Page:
FORT DRUM, N.Y. — The post’s drone activity could be increased with $4.7 million allocated for a drone hangar expansion at Wheeler-Sack Army Airfield in the Department of Defense’s fiscal year 2014 budget.
The budgeted expansion would provide two additional bays to a two-wing hangar under construction for the New York Air National Guard’s 174th Attack Wing, Syracuse, along with the development of a widened taxiway between the hangar and the airfield.
“It’s just going to give us the complete facility that would enhance our ability to provide the training resources that are needed to keep our schoolhouse running effectively,” said Maj. Jeffrey Brown, the unit’s public affairs officer.
Defense officials included the item after they had said no construction would take place on the post in 2014.
No other military construction is listed for the post in the 2014 fiscal year.
In September, Col. Gary A. Rosenberg, garrison commander, told the audience at a Fort Drum Regional Liaison Organization meeting the post did not plan any military construction that year but would work on projects in 2015 and 2016.
The Air National Guard unit uses the airspace around the post to train pilots who operate in a remote cockpit setup at Hancock Field Air National Guard Base.
Unit members started using live munitions at the post’s ranges in December. Pilots fly the MQ-9 Reaper, a remotely piloted aircraft, and fire 500-pound GBU-12 Paveway II laser-guided bombs.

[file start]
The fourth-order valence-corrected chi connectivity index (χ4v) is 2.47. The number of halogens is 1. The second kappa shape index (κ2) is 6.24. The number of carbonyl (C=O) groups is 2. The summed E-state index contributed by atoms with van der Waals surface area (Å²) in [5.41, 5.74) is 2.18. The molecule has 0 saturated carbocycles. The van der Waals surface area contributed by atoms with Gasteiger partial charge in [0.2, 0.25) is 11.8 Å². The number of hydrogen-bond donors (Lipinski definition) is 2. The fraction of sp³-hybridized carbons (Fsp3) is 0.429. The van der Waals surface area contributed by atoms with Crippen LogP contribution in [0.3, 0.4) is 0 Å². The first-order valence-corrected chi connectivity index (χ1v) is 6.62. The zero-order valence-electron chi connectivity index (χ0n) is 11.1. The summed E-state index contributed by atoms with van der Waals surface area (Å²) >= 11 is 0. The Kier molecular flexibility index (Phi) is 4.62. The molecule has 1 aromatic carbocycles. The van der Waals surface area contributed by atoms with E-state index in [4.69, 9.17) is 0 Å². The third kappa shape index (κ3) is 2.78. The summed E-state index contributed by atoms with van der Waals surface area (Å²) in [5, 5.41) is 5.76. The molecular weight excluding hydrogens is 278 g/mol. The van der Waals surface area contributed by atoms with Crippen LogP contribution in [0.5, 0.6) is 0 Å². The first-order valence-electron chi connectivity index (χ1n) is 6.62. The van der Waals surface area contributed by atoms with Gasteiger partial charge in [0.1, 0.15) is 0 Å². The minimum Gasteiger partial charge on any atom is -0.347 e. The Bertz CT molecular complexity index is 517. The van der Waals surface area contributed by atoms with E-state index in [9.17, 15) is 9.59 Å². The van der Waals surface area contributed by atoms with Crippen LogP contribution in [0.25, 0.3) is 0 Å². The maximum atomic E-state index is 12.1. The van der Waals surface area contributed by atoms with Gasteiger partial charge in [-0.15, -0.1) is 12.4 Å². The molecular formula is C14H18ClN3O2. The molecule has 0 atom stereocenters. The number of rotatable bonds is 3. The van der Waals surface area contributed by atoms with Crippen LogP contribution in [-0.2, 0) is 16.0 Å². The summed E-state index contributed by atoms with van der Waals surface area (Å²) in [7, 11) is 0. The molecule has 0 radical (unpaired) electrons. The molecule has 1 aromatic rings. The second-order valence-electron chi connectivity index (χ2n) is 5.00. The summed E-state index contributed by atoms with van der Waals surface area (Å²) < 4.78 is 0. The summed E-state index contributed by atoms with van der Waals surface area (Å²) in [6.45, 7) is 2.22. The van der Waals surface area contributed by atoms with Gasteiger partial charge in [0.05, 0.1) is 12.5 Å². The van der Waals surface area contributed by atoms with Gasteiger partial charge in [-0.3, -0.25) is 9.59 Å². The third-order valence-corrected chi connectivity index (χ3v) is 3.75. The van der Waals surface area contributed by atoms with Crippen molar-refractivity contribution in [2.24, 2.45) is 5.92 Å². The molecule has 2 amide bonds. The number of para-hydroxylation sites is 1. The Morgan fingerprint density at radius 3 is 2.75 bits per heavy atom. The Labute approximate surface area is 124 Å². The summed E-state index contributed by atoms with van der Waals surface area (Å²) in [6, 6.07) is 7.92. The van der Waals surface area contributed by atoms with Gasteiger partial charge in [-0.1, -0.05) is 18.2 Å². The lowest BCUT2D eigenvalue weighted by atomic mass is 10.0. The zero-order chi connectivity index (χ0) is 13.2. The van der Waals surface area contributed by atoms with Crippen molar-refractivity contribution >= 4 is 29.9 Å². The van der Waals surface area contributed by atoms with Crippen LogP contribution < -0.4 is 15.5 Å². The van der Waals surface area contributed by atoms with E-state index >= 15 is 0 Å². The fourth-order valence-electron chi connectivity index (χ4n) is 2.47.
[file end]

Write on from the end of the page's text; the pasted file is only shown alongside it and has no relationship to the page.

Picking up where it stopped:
Maj. Brown said the unit is operating in a temporary structure first used in January 2012 after previously borrowing a space at the airfield from the division.
The hangar under construction was supported by allocations of $5.2 million in the 2010 and 2011 fiscal year military budgets. Officials expect it to be finished in August.
Post officials are still working with the Department of Defense to support the construction of projects approved for the fiscal year’s budget, which included $95 million for a new aircraft maintenance hangar, $25.9 million for a new missile defense data terminal complex and $17.3 million for a new specialty care clinic.
In an email message, James W. Corriveau, the post’s director of public works, said the funding was approved during the recent passage of a continuing resolution to support defense spending. However, he said the Army is asking the Corps of Engineers to review all fiscal year 2013 projects for a final approval before the Corps is given the authority and funding to proceed to contract awards, a process Mr. Corriveau believes will take some additional time.
He expressed hope the ground would be broken for the three projects during the summer.
Mr. Corriveau said $2.9 billion of military construction has taken place on the post from fiscal years 1986 to 2013.